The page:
Slant Magazine's Scores

For 6,559 reviews, this publication has graded:
  • 33% higher than the average critic
  • 3% same as the average critic
  • 64% lower than the average critic
On average, this publication grades 6.9 points lower than other critics. (0-100 point scale)
Average Movie review score: 58
Score distribution:
6559 movie reviews
  1. By the end of My Imaginary Country, Guzmán has still not moved past the trauma of history. Nor, he suggests, has Chile. Not yet. But he does leave open the possibility of a future not beholden to that trauma and a nation that might now be able to write a new history for itself.
  2. As dark as things get, the film never abandons its sly sense of humor.
  3. The film is consistently compelling visually and aurally, but neither Todd Field nor Cate Blanchett seem quite decided on whether Tár’s comeuppance is a grand tragedy or a cosmic joke.
  4. Jamila C. Gray lends credibility to Brianna Jackson, who happens to be searching for just that. She plays the damn role.
  5. Kirill Serebrennikov’s blackly comedic fantasia paints a none-too-rosy picture of Russia, or its Soviet past festering just beneath the surface.
  6. Few films feel as excitingly jacked in to our current social climate as Daniel Goldhaber’s How to Blow Up a Pipeline.
  7. In simplistic and self-congratulatory fashion, the film renders its main character as a sort of feminist crusader who undermines the sexist traditions of her time.
  8. For a while, the work on the part of the performers is nuanced enough to distract us from the film’s implausibilities.
  9. Throughout, the film’s characters impressively hold their own when forced to defend their lives, with director John Hyams catching every incident of bone-crunching mayhem as if he were shooting a martial arts film.
  10. Living has the feel of a film afraid to fully step out of its predecessor’s giant shadow.
  11. The warm, rueful, and sometimes angry All the Beauty and the Bloodshed accomplishes the goal of any documentary worthy of its genre by shining an insightful light onto what informs an artist’s vision.
  12. Don’t Worry Darling has the swing-for-the-fences ambition that should have at least made it a noble and compelling folly, but its repetitiveness frustratingly undercuts its grandiosity.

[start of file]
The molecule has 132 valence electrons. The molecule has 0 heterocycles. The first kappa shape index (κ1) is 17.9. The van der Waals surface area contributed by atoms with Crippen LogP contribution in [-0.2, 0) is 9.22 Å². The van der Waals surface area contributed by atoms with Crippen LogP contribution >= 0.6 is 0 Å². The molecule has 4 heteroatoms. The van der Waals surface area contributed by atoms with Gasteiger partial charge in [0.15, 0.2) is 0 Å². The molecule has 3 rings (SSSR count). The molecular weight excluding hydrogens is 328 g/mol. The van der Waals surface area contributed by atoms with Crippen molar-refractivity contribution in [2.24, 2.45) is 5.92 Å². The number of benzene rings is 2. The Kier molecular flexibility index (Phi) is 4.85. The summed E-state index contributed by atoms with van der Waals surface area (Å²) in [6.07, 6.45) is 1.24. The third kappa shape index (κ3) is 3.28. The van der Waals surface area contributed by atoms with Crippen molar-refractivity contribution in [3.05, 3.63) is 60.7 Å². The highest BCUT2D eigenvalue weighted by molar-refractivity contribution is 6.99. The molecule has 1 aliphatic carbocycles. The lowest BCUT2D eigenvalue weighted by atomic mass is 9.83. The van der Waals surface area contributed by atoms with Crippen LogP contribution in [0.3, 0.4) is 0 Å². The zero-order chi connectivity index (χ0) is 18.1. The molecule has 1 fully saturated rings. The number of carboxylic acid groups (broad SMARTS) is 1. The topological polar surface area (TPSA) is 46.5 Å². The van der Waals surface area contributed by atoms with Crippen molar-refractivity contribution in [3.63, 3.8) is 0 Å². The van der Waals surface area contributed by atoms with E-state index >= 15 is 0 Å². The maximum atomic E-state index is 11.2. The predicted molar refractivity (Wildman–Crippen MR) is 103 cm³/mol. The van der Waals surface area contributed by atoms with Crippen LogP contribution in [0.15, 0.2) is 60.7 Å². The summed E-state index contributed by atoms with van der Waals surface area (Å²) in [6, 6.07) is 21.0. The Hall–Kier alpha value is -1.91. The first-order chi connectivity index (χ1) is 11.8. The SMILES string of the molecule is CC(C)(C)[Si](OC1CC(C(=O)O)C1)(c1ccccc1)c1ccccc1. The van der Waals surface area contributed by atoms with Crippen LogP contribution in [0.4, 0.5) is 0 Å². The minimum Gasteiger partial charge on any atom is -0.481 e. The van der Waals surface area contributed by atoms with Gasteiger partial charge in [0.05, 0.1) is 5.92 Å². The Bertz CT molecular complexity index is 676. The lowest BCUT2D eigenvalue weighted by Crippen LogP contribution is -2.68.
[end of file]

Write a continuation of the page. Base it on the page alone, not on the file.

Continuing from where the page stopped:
13. The film is a historical action epic that, for all the novelty of its setting and subservience to contemporary attitudes, traffics in a lot of cliché narrative beats and ideologies.
  14. Henry Selick’s flair for phantasmagorical sights is on full display, though Wendell & Wild’s excessively CGI-enhanced look is a far cry from the grounded tactility of much of his prior work.
  15. Agnieszka Smoczyńska’s film is unwilling to really sit with the peculiarity of its protagonists’ unique psyches.
  16. Pearl is ultimately an empty exercise in style masquerading as a character study, and for as fantastic as Mia Goth is, her performance mostly succeeds at making Ti West’s homages just a little bit easier to stomach.
  17. In Sam Mendes’s film, the power of the movies comes off feeling disappointingly like an afterthought to the script’s more romantic and socially oriented concerns.
  18. No Bears generally spends less time finding aesthetic articulations of its themes than it does building out an increasingly convoluted plot to support them.
  19. With The Whale, Darren Aronofsky brings a hollow sense of dignity to his schematic brand of cinematic misery porn.
  20. That The African Desperate is a send-up of art school is beyond doubt, but what’s less clear is just how far the satire goes.
  21. The climax has a certain primally cathartic power, but it doesn’t quite dispel the air of self-satisfaction that envelops the script.
  22. For better and worse, writer-director Sarah Polley’s adaptation of Women Talking is most noteworthy for its imagery.
  23. The film’s storytelling is deceptively straightforward, rooted in realistic dialogue and Mia Hansen-Løve’s light touch as a visual stylist.
  24. The film is too invested in treacly cinematic optimism for its character dynamics to feel sketched out beyond their basic narrative function.
  25. Writer-director Marie Kreutzer’s boldly restive biopic imagines Empress Elisabeth of Austria as a deeply restless soul chafing against the social limitations of her day.
    • 73 Metascore
    • 75 Critic Score
    The film is honest and poignant in its kaleidoscopic refractions of the frustration inherent in a process that’s only just beginning.
  26. Throughout the film, one often feels the plot machinations working against Park Chan-wook’s poetry, though in a few cases poetry wins out.
  27. Deftly constructed and utterly heartbreaking, Aftersun announces Charlotte Wells as an eminent storyteller of prodigious powers.
  28. Writer-director Ruben Östlund’s pessimism ultimately leads the film toward a self-negating dead end.
  29. Weird accordingly (or is it accordion-gly?) takes everything to new heights of glorious ridiculousness.

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